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Report: China is enlisting its smartest students to develop high-tech AI weapons

Report: China is enlisting its smartest students to develop high-tech AI weapons
[Photo: Dick Thomas Johnson/Wikimedia Commons]

The Beijing Institute of Technology (BIT) reportedly has a plan to make Ender’s Game a reality. According to the South China Morning Post, BIT has recruited the best and brightest students (27 boys and four girls, all aged 18 and under) for a highly selective program to develop artificial intelligence weapons systems, like “nuclear submarines with self-learning chips” and “microscopic robots that can crawl into human blood vessels.”

According to a professor who spoke anonymously to SCMP, the students who were recruited are all highly intelligent, but “being bright is not enough,” as BIT also wanted students with qualities like “creative thinking,” “willingness to fight,” persistence, patriotism, and, naturally, “a passion for developing new weapons.”

The students will all be mentored by two senior weapons scientists, one from an academic background and the other from the defense industry, and then choose a speciality field, such as mechanical engineering, electronics, or overall weapon design. After completing the four-year program, the students are expected to continue on to a PhD program, and eventually become the next leaders of China’s AI weapons program.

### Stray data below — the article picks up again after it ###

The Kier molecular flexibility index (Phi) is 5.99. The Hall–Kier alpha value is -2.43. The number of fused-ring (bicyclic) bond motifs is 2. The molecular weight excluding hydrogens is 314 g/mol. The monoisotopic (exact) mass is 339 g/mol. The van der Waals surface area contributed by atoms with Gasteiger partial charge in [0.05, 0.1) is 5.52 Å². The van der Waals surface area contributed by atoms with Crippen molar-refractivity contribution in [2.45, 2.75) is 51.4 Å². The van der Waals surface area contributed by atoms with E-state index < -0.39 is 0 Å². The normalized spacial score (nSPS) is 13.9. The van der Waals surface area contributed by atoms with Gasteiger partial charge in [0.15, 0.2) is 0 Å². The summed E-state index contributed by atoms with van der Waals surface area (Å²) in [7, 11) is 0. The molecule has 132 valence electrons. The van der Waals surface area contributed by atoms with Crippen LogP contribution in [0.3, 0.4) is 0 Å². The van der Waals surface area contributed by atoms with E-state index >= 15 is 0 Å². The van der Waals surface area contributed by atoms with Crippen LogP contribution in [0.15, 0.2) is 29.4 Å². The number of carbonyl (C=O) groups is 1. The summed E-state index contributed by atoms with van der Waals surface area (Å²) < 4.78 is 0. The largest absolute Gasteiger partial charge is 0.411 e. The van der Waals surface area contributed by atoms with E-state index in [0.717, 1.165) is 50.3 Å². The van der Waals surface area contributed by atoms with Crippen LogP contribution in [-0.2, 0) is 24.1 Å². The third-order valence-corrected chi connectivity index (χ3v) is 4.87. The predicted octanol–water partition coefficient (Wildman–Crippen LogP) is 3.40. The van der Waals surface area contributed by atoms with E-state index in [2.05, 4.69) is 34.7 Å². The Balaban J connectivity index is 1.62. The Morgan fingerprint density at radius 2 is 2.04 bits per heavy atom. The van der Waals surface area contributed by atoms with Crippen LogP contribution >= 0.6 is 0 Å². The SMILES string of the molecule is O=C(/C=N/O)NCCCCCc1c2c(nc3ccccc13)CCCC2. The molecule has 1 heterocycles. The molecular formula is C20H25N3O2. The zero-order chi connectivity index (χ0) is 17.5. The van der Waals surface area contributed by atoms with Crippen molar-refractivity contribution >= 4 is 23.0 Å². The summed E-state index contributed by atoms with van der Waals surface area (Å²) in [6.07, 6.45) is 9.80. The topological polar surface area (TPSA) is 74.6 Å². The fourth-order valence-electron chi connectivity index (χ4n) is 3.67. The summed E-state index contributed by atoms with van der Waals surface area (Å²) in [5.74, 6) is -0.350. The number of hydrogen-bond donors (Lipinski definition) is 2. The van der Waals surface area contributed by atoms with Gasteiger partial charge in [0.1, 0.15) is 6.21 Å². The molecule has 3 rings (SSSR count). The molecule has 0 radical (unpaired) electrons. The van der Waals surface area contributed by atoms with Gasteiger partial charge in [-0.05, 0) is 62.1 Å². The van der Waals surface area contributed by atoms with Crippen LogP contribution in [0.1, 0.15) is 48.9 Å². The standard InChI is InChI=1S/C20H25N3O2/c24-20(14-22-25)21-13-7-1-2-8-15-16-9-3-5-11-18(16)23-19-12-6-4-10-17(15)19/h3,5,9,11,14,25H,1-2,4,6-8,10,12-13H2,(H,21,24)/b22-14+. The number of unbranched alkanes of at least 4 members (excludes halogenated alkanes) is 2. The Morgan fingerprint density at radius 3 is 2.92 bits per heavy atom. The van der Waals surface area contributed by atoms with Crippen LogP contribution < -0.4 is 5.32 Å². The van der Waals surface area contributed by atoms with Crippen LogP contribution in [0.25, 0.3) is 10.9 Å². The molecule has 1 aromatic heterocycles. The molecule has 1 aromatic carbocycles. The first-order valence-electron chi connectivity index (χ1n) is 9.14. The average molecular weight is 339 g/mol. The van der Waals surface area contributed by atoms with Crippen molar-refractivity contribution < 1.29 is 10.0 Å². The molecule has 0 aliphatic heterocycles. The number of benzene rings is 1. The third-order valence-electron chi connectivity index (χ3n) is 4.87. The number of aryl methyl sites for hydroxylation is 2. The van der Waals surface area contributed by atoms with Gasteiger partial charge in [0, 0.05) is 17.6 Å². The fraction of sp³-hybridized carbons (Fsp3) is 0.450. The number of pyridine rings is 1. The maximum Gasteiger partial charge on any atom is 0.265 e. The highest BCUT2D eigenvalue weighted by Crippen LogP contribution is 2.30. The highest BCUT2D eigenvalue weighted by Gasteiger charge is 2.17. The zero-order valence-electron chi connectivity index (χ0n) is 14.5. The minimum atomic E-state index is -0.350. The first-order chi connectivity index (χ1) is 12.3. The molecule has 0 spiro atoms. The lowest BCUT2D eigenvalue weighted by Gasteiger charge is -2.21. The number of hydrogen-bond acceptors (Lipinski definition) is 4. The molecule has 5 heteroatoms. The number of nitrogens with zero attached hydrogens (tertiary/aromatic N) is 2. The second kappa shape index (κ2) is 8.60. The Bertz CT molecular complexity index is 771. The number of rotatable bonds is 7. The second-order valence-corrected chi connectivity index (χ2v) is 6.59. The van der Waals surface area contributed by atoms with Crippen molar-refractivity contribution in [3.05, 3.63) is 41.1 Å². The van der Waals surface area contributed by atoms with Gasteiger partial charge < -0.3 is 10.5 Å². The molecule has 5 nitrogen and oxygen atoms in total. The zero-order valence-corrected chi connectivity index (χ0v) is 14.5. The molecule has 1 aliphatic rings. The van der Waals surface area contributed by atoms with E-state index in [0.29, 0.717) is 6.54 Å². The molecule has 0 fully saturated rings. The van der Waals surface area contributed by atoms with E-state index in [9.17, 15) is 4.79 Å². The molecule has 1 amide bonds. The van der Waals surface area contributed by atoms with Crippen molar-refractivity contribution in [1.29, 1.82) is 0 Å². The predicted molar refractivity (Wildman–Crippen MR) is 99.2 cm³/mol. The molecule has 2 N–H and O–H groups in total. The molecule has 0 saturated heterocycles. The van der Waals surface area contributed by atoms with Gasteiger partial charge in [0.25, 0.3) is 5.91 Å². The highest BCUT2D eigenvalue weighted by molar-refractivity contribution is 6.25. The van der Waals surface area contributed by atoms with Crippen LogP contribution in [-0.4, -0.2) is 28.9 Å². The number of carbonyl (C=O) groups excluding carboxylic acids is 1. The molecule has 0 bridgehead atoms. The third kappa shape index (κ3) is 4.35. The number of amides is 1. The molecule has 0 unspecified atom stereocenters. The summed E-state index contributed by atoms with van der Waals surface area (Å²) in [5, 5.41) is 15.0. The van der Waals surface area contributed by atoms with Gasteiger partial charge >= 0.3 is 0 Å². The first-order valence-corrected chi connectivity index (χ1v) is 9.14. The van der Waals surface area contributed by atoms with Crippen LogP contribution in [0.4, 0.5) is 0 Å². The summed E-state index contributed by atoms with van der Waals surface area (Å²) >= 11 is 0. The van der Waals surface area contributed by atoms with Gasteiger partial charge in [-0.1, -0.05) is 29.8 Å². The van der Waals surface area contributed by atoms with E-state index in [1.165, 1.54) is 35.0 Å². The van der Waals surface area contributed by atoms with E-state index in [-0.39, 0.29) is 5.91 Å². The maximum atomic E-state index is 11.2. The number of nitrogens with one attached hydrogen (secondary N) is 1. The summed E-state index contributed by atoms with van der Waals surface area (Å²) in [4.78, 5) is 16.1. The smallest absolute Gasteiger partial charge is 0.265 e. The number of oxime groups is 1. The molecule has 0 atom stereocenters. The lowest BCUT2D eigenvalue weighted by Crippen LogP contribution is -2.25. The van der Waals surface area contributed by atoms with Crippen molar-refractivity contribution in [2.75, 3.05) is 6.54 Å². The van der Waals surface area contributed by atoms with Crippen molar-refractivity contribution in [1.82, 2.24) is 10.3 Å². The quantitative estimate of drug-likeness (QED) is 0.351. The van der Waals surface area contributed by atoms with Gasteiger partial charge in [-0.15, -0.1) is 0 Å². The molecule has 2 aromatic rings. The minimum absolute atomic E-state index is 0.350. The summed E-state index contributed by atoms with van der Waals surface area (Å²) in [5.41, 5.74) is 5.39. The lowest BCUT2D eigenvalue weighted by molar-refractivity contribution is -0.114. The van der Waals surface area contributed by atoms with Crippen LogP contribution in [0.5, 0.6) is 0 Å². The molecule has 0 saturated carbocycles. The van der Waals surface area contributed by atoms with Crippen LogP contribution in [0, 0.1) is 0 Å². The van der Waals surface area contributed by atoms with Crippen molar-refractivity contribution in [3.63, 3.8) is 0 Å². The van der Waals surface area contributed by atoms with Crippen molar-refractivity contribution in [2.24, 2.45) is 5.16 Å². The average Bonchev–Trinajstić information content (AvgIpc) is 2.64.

While the U.S. has similar programs, such as the one run by the DARPA, they tend to hire established scientists, not children. The SCMP did reach out to one of China’s foreign ministers, who said that while the country was “actively engaged in the development and application of AI technology,” it was “very aware of the possible problems with a lethal autonomous weapon system, and promoted the exploration of preventative measures by the international community.”

Still, Stuart Russell, director of the Centre for Intelligent Systems at the University of California, Berkeley, told the SCMP that the BIT program sounded like “a very bad idea” and hoped the class curriculum included a viewing of the film Slaughterbots to scare the tuna salad out the students—and everyone else.

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